UK still plans EPS for power plants

An EPS establishes a maximum level of carbon dioxide (CO2) emissions, or CO2 equivalent, per unit of output from an electricity-generating power plant.

In a letter where Mr Huhne responds to The Guardian’s article entitled “Dirtiest coal power plants win reprieve”, he explains that the government is by no means “watering down” its commitment to an EPS.

Last month Mr Huhne said it would consult on a number of issues related to electricity market reform, including an EPS, and make proposals in a white paper in spring 2011.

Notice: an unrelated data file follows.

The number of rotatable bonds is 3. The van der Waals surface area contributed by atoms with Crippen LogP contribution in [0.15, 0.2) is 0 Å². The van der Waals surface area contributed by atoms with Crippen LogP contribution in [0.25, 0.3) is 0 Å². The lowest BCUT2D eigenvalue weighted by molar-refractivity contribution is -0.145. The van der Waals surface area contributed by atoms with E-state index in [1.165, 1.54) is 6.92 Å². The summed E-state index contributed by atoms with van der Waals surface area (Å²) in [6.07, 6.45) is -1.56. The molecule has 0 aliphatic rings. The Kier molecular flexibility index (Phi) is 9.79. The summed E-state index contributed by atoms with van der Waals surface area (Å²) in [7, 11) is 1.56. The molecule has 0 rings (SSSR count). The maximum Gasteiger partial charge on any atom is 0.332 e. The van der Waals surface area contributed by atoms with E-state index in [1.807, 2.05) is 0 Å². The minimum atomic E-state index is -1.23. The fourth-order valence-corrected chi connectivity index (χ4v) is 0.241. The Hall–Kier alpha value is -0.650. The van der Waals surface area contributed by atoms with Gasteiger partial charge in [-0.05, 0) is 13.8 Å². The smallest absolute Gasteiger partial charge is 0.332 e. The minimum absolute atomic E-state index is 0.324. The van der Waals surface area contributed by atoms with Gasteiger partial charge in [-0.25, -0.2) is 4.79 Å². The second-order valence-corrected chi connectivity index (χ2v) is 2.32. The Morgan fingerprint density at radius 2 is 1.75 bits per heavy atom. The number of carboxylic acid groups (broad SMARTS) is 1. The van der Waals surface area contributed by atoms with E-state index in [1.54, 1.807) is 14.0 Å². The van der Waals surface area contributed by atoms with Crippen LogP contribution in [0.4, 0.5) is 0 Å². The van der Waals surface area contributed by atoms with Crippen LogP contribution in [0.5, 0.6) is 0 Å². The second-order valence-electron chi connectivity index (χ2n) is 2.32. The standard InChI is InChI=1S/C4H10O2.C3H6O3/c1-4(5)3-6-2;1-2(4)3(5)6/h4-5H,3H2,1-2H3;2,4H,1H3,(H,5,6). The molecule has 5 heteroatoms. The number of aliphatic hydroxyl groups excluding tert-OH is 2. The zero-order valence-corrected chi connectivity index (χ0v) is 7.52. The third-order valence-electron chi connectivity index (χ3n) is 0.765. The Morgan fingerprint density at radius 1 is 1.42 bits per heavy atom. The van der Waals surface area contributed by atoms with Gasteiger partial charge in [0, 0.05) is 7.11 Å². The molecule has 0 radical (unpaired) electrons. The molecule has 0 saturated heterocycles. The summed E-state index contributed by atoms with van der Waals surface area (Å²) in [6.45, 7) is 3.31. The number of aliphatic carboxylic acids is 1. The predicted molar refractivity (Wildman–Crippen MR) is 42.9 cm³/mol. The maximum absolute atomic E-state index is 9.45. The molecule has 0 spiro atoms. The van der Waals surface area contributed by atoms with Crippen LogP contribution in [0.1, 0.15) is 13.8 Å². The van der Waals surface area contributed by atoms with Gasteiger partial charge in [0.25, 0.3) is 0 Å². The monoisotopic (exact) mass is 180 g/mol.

“This Government has committed to introducing an Emissions Performance Standard. […] The view that [the white paper not being published until spring 2011] might raise the possibility of new coal-fired power stations “slipping through the system” is ludicrous”, reads the letter.

Many experts and organizations – including Bellona – argue that the current depressed carbon price make additional incentives such as an EPS necessary for CCS. An EPS would act as the regulatory incentive for the private sector to make the much-needed wide-scale investments in CCS in the short term.

Read Mr Huhne’s reaction to the media report here, the media report in The Guardian and a full article on this topic in the environmental newservice ENDS.